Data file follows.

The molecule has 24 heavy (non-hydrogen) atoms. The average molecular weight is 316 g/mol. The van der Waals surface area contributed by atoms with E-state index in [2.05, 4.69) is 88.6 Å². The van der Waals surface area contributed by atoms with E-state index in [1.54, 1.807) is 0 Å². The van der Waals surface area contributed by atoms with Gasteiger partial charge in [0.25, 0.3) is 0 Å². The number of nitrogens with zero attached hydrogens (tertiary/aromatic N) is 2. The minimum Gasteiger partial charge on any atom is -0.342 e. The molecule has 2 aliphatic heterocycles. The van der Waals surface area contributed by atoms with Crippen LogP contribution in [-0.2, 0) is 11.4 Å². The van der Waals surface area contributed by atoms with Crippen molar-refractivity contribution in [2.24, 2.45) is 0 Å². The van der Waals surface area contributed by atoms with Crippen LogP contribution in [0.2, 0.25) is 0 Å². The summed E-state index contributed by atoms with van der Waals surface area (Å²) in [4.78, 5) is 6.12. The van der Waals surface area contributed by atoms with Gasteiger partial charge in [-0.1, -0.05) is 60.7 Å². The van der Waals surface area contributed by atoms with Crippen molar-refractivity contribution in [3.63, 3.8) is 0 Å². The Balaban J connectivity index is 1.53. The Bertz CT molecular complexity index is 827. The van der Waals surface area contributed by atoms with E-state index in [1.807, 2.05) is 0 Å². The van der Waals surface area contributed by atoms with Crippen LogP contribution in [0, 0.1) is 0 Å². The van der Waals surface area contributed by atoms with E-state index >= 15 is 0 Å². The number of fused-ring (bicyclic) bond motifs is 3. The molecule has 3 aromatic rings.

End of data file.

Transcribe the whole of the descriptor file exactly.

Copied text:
The molecule has 24 heavy (non-hydrogen) atoms. The average molecular weight is 316 g/mol. The van der Waals surface area contributed by atoms with E-state index in [2.05, 4.69) is 88.6 Å². The van der Waals surface area contributed by atoms with E-state index in [1.54, 1.807) is 0 Å². The van der Waals surface area contributed by atoms with Gasteiger partial charge in [0.25, 0.3) is 0 Å². The number of nitrogens with zero attached hydrogens (tertiary/aromatic N) is 2. The minimum Gasteiger partial charge on any atom is -0.342 e. The molecule has 2 aliphatic heterocycles. The van der Waals surface area contributed by atoms with Crippen LogP contribution in [-0.2, 0) is 11.4 Å². The van der Waals surface area contributed by atoms with Crippen molar-refractivity contribution in [2.24, 2.45) is 0 Å². The van der Waals surface area contributed by atoms with Crippen LogP contribution in [0.2, 0.25) is 0 Å². The summed E-state index contributed by atoms with van der Waals surface area (Å²) in [4.78, 5) is 6.12. The van der Waals surface area contributed by atoms with Gasteiger partial charge in [-0.1, -0.05) is 60.7 Å². The van der Waals surface area contributed by atoms with Crippen molar-refractivity contribution in [3.63, 3.8) is 0 Å². The Balaban J connectivity index is 1.53. The Bertz CT molecular complexity index is 827. The van der Waals surface area contributed by atoms with E-state index in [1.807, 2.05) is 0 Å². The van der Waals surface area contributed by atoms with Crippen LogP contribution in [0, 0.1) is 0 Å². The van der Waals surface area contributed by atoms with E-state index >= 15 is 0 Å². The number of fused-ring (bicyclic) bond motifs is 3. The molecule has 3 aromatic rings.